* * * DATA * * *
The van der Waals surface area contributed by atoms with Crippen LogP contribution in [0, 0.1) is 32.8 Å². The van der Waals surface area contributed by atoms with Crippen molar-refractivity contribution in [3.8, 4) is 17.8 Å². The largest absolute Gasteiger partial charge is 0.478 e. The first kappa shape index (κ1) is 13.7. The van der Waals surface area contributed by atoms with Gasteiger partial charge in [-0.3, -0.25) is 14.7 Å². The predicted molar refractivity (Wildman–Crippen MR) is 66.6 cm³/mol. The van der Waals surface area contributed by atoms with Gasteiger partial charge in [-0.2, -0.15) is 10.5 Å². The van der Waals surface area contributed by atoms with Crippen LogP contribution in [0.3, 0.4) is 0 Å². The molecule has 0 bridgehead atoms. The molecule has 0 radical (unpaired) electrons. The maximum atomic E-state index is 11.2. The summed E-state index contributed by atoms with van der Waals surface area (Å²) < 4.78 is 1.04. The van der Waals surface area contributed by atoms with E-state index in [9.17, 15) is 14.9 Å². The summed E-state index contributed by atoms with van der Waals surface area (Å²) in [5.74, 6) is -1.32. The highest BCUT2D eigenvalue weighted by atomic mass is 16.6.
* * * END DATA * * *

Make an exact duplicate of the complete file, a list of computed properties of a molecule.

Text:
The van der Waals surface area contributed by atoms with Crippen LogP contribution in [0, 0.1) is 32.8 Å². The van der Waals surface area contributed by atoms with Crippen molar-refractivity contribution in [3.8, 4) is 17.8 Å². The largest absolute Gasteiger partial charge is 0.478 e. The first kappa shape index (κ1) is 13.7. The van der Waals surface area contributed by atoms with Gasteiger partial charge in [-0.3, -0.25) is 14.7 Å². The predicted molar refractivity (Wildman–Crippen MR) is 66.6 cm³/mol. The van der Waals surface area contributed by atoms with Gasteiger partial charge in [-0.2, -0.15) is 10.5 Å². The van der Waals surface area contributed by atoms with Crippen LogP contribution in [0.3, 0.4) is 0 Å². The molecule has 0 bridgehead atoms. The molecule has 0 radical (unpaired) electrons. The maximum atomic E-state index is 11.2. The summed E-state index contributed by atoms with van der Waals surface area (Å²) < 4.78 is 1.04. The van der Waals surface area contributed by atoms with E-state index in [9.17, 15) is 14.9 Å². The summed E-state index contributed by atoms with van der Waals surface area (Å²) in [5.74, 6) is -1.32. The highest BCUT2D eigenvalue weighted by atomic mass is 16.6.